Rebecca's Reviews > Eye of the Shoal: A Fishwatcher's Guide to Life, the Ocean and Everything

Eye of the Shoal by Helen Scales
Rate this book
Clear rating

's review

liked it
bookshelves: nature, science-tech

There are 30,000 species of fish, making them “by far the most abundant and also the most diverse of the vertebrates.” Ninety-six percent are teleosts, the most recent branch to split off the evolutionary tree, characterized by full backbones and stiff tails. This book tells you everything you could ever want to know about fish: their use of colorful markings as camouflage; their reliance on bioluminescence, electricity and/or venom; what they eat; how they breathe; what extinct/fossil fish tell us about what fish used to be like; and so on. Evidence has emerged that fish can feel pain and exhibit signs of intelligence like learning and cooperative predation. They also have fantastic names, like Picasso Triggerfish and Sarcastic Fringeheads.

Unfortunately, at times (especially in Chapter 2) the book seems like nothing more than a list of facts: ‘here’s an interesting fish,’ ‘here’s another interesting fish,’ etc. Scales, an English marine biologist, inserts occasional snippets of autobiographical material about her travels and dives, but these feel out of place and insufficient. The same goes for the brief introductions to other figures from the history of fish research, like Robert Guppy (for whom guppies are indeed named) and Eugenie Clark, a Japanese-American shark and pufferfish researcher. However, I enjoyed the one- or two-page retellings of myths about fish interspersed with the scientific chapters, including the earliest version of the Cinderella story from ninth-century China.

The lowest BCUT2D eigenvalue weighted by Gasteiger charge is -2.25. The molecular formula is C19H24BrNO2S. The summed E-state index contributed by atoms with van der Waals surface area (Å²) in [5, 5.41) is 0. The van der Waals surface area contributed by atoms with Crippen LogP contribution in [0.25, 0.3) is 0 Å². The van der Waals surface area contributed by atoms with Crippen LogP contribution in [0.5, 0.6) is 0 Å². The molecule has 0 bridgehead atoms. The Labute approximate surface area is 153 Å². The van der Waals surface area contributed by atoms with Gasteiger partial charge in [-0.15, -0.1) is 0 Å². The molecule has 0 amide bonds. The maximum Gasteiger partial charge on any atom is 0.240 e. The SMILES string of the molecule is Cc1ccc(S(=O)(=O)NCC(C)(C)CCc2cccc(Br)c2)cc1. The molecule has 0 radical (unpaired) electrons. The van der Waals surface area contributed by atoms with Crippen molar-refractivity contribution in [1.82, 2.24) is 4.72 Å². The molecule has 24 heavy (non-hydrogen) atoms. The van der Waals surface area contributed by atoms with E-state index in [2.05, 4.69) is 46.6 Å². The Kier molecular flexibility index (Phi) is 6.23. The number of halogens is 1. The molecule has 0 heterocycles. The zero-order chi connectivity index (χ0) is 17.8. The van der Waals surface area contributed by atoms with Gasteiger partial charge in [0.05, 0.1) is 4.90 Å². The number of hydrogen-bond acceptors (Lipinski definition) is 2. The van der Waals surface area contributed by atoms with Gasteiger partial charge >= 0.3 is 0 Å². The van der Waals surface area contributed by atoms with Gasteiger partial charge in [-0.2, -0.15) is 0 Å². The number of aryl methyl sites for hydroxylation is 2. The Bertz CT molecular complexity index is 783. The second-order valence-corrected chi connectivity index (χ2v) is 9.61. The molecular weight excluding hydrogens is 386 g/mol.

I finished reading Scales’s Spirals in Time earlier this year, and was a bit disappointed with this new book by comparison. Her book on shells is better suited to a general reader and more successfully conveys the delightful strangeness of sea life while incorporating information on its cultural relevance and relationship with humans. At a time when oceans are in crisis, I expected the author to be much more outspoken about the dangers of pollution and overfishing. Her passion for fish is undeniable, but readers should have a considerable preexisting interest in marine life before deciding to join her for this exhaustive survey.
11 likes · flag

Sign into Goodreads to see if any of your friends have read Eye of the Shoal.
Sign In »

Reading Progress

July 5, 2018 – Started Reading
July 5, 2018 – Shelved
July 5, 2018 – Shelved as: nature
July 5, 2018 – Shelved as: science-tech
July 15, 2018 – Finished Reading

Comments Showing 1-2 of 2 (2 new)

dateDown arrow    newest »

message 1: by Cheri (new)

Cheri Very nice review, Rebecca, this sounds somewhat disappointing, and a little too "dry."

Rebecca Cheri wrote: "Very nice review, Rebecca, this sounds somewhat disappointing, and a little too "dry.""

Maybe if you're a real fish enthusiast you wouldn't find it dry.

back to top